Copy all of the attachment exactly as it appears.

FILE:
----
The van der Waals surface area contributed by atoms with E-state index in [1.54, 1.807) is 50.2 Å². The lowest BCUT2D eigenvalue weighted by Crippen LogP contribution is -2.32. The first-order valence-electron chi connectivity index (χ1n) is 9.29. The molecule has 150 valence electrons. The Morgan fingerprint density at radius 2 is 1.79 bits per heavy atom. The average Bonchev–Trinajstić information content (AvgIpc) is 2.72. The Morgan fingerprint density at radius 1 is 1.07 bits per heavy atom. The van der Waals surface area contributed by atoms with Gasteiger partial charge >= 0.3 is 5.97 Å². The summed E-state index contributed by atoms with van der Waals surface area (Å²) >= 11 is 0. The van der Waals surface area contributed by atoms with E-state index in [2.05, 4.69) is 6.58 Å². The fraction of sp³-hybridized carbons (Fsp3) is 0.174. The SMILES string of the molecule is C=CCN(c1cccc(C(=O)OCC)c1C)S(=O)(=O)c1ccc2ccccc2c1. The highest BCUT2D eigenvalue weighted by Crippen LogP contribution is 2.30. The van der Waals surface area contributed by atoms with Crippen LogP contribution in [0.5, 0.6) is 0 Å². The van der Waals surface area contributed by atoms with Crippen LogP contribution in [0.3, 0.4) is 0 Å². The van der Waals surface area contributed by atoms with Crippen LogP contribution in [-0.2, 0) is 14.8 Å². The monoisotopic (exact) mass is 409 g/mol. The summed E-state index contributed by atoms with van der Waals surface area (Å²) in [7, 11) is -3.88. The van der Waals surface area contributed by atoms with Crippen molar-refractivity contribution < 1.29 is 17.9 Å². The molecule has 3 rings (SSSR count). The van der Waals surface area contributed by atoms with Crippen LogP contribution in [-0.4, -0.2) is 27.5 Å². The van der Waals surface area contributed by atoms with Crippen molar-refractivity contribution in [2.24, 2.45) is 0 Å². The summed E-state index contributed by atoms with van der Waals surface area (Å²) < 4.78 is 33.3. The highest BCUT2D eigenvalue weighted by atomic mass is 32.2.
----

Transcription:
The van der Waals surface area contributed by atoms with E-state index in [1.54, 1.807) is 50.2 Å². The lowest BCUT2D eigenvalue weighted by Crippen LogP contribution is -2.32. The first-order valence-electron chi connectivity index (χ1n) is 9.29. The molecule has 150 valence electrons. The Morgan fingerprint density at radius 2 is 1.79 bits per heavy atom. The average Bonchev–Trinajstić information content (AvgIpc) is 2.72. The Morgan fingerprint density at radius 1 is 1.07 bits per heavy atom. The van der Waals surface area contributed by atoms with Gasteiger partial charge >= 0.3 is 5.97 Å². The summed E-state index contributed by atoms with van der Waals surface area (Å²) >= 11 is 0. The van der Waals surface area contributed by atoms with E-state index in [2.05, 4.69) is 6.58 Å². The fraction of sp³-hybridized carbons (Fsp3) is 0.174. The SMILES string of the molecule is C=CCN(c1cccc(C(=O)OCC)c1C)S(=O)(=O)c1ccc2ccccc2c1. The highest BCUT2D eigenvalue weighted by Crippen LogP contribution is 2.30. The van der Waals surface area contributed by atoms with Crippen LogP contribution in [0.5, 0.6) is 0 Å². The van der Waals surface area contributed by atoms with Crippen LogP contribution in [0.3, 0.4) is 0 Å². The van der Waals surface area contributed by atoms with Crippen LogP contribution in [-0.2, 0) is 14.8 Å². The monoisotopic (exact) mass is 409 g/mol. The summed E-state index contributed by atoms with van der Waals surface area (Å²) in [7, 11) is -3.88. The van der Waals surface area contributed by atoms with Crippen molar-refractivity contribution < 1.29 is 17.9 Å². The molecule has 3 rings (SSSR count). The van der Waals surface area contributed by atoms with Crippen LogP contribution in [-0.4, -0.2) is 27.5 Å². The van der Waals surface area contributed by atoms with Crippen molar-refractivity contribution in [2.24, 2.45) is 0 Å². The summed E-state index contributed by atoms with van der Waals surface area (Å²) < 4.78 is 33.3. The highest BCUT2D eigenvalue weighted by atomic mass is 32.2.